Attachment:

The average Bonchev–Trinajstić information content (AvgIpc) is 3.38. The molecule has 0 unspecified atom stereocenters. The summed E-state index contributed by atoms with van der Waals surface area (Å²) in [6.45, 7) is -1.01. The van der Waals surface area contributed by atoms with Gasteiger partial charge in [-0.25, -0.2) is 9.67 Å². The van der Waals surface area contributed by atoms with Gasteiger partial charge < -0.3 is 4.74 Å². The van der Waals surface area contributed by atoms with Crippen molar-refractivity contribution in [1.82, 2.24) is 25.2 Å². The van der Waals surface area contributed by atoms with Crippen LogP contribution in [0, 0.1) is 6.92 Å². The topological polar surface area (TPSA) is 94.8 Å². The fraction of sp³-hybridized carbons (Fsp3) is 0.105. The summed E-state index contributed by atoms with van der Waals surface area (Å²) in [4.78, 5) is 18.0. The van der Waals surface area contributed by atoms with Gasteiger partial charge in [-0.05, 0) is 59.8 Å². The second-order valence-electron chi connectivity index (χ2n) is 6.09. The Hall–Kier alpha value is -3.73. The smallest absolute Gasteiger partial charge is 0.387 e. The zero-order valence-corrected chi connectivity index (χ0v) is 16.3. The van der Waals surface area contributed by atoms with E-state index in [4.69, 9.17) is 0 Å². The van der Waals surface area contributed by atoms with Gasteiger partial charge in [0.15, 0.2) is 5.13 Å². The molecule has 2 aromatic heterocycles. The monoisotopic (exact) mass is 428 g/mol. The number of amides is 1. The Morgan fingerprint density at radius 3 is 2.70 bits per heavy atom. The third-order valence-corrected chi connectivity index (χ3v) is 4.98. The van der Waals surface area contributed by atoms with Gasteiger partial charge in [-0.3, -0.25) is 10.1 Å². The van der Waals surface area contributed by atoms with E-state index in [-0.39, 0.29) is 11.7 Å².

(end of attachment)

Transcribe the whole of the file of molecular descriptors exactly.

The average Bonchev–Trinajstić information content (AvgIpc) is 3.38. The molecule has 0 unspecified atom stereocenters. The summed E-state index contributed by atoms with van der Waals surface area (Å²) in [6.45, 7) is -1.01. The van der Waals surface area contributed by atoms with Gasteiger partial charge in [-0.25, -0.2) is 9.67 Å². The van der Waals surface area contributed by atoms with Gasteiger partial charge < -0.3 is 4.74 Å². The van der Waals surface area contributed by atoms with Crippen molar-refractivity contribution in [1.82, 2.24) is 25.2 Å². The van der Waals surface area contributed by atoms with Crippen LogP contribution in [0, 0.1) is 6.92 Å². The topological polar surface area (TPSA) is 94.8 Å². The fraction of sp³-hybridized carbons (Fsp3) is 0.105. The summed E-state index contributed by atoms with van der Waals surface area (Å²) in [4.78, 5) is 18.0. The van der Waals surface area contributed by atoms with Gasteiger partial charge in [-0.05, 0) is 59.8 Å². The second-order valence-electron chi connectivity index (χ2n) is 6.09. The Hall–Kier alpha value is -3.73. The smallest absolute Gasteiger partial charge is 0.387 e. The zero-order valence-corrected chi connectivity index (χ0v) is 16.3. The van der Waals surface area contributed by atoms with E-state index in [4.69, 9.17) is 0 Å². The van der Waals surface area contributed by atoms with Gasteiger partial charge in [0.15, 0.2) is 5.13 Å². The molecule has 2 aromatic heterocycles. The monoisotopic (exact) mass is 428 g/mol. The number of amides is 1. The Morgan fingerprint density at radius 3 is 2.70 bits per heavy atom. The third-order valence-corrected chi connectivity index (χ3v) is 4.98. The van der Waals surface area contributed by atoms with Gasteiger partial charge in [-0.3, -0.25) is 10.1 Å². The van der Waals surface area contributed by atoms with E-state index in [-0.39, 0.29) is 11.7 Å².